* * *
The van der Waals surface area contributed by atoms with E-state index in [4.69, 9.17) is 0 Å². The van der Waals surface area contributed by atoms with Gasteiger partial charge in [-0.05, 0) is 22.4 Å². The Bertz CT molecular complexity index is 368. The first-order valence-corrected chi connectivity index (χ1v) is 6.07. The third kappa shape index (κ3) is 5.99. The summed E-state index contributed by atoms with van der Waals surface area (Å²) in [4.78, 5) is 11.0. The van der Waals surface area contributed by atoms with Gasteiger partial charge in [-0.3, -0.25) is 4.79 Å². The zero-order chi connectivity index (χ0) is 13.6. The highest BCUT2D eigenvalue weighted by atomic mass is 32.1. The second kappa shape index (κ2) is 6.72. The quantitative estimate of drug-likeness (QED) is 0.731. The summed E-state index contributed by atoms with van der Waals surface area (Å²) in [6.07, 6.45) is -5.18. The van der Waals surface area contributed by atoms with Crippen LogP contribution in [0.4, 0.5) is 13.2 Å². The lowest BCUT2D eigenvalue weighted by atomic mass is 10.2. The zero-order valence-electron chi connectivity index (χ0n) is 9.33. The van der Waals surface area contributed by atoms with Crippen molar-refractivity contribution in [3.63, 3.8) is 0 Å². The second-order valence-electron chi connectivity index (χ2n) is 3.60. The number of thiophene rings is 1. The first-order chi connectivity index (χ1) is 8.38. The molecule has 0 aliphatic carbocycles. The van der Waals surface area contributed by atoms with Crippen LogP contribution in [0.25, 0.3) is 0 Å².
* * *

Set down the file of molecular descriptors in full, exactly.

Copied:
The van der Waals surface area contributed by atoms with E-state index in [4.69, 9.17) is 0 Å². The van der Waals surface area contributed by atoms with Gasteiger partial charge in [-0.05, 0) is 22.4 Å². The Bertz CT molecular complexity index is 368. The first-order valence-corrected chi connectivity index (χ1v) is 6.07. The third kappa shape index (κ3) is 5.99. The summed E-state index contributed by atoms with van der Waals surface area (Å²) in [4.78, 5) is 11.0. The van der Waals surface area contributed by atoms with Gasteiger partial charge in [-0.3, -0.25) is 4.79 Å². The zero-order chi connectivity index (χ0) is 13.6. The highest BCUT2D eigenvalue weighted by atomic mass is 32.1. The second kappa shape index (κ2) is 6.72. The quantitative estimate of drug-likeness (QED) is 0.731. The summed E-state index contributed by atoms with van der Waals surface area (Å²) in [6.07, 6.45) is -5.18. The van der Waals surface area contributed by atoms with Crippen LogP contribution in [0.4, 0.5) is 13.2 Å². The lowest BCUT2D eigenvalue weighted by atomic mass is 10.2. The zero-order valence-electron chi connectivity index (χ0n) is 9.33. The van der Waals surface area contributed by atoms with Crippen molar-refractivity contribution in [3.63, 3.8) is 0 Å². The second-order valence-electron chi connectivity index (χ2n) is 3.60. The number of thiophene rings is 1. The first-order chi connectivity index (χ1) is 8.38. The molecule has 0 aliphatic carbocycles. The van der Waals surface area contributed by atoms with Crippen LogP contribution in [0.25, 0.3) is 0 Å².